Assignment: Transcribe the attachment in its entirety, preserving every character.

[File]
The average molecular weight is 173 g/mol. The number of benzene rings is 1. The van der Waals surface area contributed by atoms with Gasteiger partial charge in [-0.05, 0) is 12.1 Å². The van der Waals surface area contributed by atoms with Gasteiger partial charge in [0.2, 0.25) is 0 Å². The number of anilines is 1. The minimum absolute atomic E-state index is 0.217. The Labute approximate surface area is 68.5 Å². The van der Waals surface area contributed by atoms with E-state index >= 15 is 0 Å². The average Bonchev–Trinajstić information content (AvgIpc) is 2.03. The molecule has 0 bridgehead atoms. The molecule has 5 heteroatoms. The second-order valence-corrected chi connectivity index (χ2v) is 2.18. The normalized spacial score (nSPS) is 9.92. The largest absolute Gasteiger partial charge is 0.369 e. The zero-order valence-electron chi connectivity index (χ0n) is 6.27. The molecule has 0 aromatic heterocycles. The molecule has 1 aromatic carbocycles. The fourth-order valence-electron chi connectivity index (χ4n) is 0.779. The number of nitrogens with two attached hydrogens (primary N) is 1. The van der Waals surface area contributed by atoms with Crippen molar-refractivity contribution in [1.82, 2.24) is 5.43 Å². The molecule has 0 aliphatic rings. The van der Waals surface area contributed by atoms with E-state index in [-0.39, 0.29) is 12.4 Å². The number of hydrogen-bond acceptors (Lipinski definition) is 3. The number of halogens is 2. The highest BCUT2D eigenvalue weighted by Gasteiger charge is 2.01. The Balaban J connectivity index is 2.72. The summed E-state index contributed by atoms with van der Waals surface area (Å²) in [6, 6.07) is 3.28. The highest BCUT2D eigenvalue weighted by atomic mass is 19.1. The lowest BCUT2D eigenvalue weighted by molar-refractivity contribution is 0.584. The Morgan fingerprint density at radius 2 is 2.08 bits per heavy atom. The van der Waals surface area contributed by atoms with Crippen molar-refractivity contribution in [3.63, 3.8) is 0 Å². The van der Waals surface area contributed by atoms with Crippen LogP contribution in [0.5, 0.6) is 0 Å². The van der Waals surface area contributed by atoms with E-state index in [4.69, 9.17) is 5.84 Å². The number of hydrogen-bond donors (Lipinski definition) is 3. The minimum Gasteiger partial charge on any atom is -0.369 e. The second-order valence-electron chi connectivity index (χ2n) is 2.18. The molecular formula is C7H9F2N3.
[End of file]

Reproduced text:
The average molecular weight is 173 g/mol. The number of benzene rings is 1. The van der Waals surface area contributed by atoms with Gasteiger partial charge in [-0.05, 0) is 12.1 Å². The van der Waals surface area contributed by atoms with Gasteiger partial charge in [0.2, 0.25) is 0 Å². The number of anilines is 1. The minimum absolute atomic E-state index is 0.217. The Labute approximate surface area is 68.5 Å². The van der Waals surface area contributed by atoms with E-state index >= 15 is 0 Å². The average Bonchev–Trinajstić information content (AvgIpc) is 2.03. The molecule has 0 bridgehead atoms. The molecule has 5 heteroatoms. The second-order valence-corrected chi connectivity index (χ2v) is 2.18. The normalized spacial score (nSPS) is 9.92. The largest absolute Gasteiger partial charge is 0.369 e. The zero-order valence-electron chi connectivity index (χ0n) is 6.27. The molecule has 0 aromatic heterocycles. The molecule has 1 aromatic carbocycles. The fourth-order valence-electron chi connectivity index (χ4n) is 0.779. The number of nitrogens with two attached hydrogens (primary N) is 1. The van der Waals surface area contributed by atoms with Crippen molar-refractivity contribution in [1.82, 2.24) is 5.43 Å². The molecule has 0 aliphatic rings. The van der Waals surface area contributed by atoms with E-state index in [-0.39, 0.29) is 12.4 Å². The number of hydrogen-bond acceptors (Lipinski definition) is 3. The number of halogens is 2. The highest BCUT2D eigenvalue weighted by Gasteiger charge is 2.01. The Balaban J connectivity index is 2.72. The summed E-state index contributed by atoms with van der Waals surface area (Å²) in [6, 6.07) is 3.28. The highest BCUT2D eigenvalue weighted by atomic mass is 19.1. The lowest BCUT2D eigenvalue weighted by molar-refractivity contribution is 0.584. The Morgan fingerprint density at radius 2 is 2.08 bits per heavy atom. The van der Waals surface area contributed by atoms with Crippen molar-refractivity contribution in [3.63, 3.8) is 0 Å². The van der Waals surface area contributed by atoms with Crippen LogP contribution in [0.5, 0.6) is 0 Å². The van der Waals surface area contributed by atoms with E-state index in [4.69, 9.17) is 5.84 Å². The number of hydrogen-bond donors (Lipinski definition) is 3. The minimum Gasteiger partial charge on any atom is -0.369 e. The second-order valence-electron chi connectivity index (χ2n) is 2.18. The molecular formula is C7H9F2N3.